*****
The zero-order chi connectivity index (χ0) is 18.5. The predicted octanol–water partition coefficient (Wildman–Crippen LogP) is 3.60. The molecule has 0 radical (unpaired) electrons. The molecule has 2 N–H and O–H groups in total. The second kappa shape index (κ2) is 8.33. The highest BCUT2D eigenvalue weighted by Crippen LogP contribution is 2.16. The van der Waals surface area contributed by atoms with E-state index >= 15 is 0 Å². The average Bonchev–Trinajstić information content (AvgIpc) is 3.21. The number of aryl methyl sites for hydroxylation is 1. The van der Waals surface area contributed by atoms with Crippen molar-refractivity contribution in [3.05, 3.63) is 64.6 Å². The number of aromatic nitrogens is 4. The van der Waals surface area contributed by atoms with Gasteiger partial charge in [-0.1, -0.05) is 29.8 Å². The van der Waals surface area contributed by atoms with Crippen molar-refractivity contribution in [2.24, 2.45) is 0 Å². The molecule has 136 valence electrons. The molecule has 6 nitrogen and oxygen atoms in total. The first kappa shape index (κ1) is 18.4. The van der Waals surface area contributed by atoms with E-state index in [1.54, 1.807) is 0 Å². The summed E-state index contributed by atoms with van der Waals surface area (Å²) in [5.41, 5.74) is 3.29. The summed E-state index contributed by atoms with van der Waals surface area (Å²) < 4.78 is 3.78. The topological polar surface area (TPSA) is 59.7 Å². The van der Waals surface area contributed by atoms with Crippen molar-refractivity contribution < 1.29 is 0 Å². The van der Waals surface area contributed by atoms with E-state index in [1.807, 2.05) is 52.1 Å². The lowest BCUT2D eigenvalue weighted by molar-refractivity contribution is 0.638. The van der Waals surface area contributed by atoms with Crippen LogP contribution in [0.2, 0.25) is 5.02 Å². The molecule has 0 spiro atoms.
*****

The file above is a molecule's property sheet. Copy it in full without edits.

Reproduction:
The zero-order chi connectivity index (χ0) is 18.5. The predicted octanol–water partition coefficient (Wildman–Crippen LogP) is 3.60. The molecule has 0 radical (unpaired) electrons. The molecule has 2 N–H and O–H groups in total. The second kappa shape index (κ2) is 8.33. The highest BCUT2D eigenvalue weighted by Crippen LogP contribution is 2.16. The van der Waals surface area contributed by atoms with E-state index >= 15 is 0 Å². The average Bonchev–Trinajstić information content (AvgIpc) is 3.21. The number of aryl methyl sites for hydroxylation is 1. The van der Waals surface area contributed by atoms with Crippen molar-refractivity contribution in [3.05, 3.63) is 64.6 Å². The number of aromatic nitrogens is 4. The van der Waals surface area contributed by atoms with Gasteiger partial charge in [-0.1, -0.05) is 29.8 Å². The van der Waals surface area contributed by atoms with Crippen molar-refractivity contribution in [2.24, 2.45) is 0 Å². The molecule has 136 valence electrons. The molecule has 6 nitrogen and oxygen atoms in total. The first kappa shape index (κ1) is 18.4. The van der Waals surface area contributed by atoms with E-state index in [1.54, 1.807) is 0 Å². The summed E-state index contributed by atoms with van der Waals surface area (Å²) in [5.41, 5.74) is 3.29. The summed E-state index contributed by atoms with van der Waals surface area (Å²) < 4.78 is 3.78. The topological polar surface area (TPSA) is 59.7 Å². The van der Waals surface area contributed by atoms with Crippen molar-refractivity contribution < 1.29 is 0 Å². The van der Waals surface area contributed by atoms with E-state index in [1.807, 2.05) is 52.1 Å². The lowest BCUT2D eigenvalue weighted by molar-refractivity contribution is 0.638. The van der Waals surface area contributed by atoms with Crippen LogP contribution in [0.2, 0.25) is 5.02 Å². The molecule has 0 spiro atoms.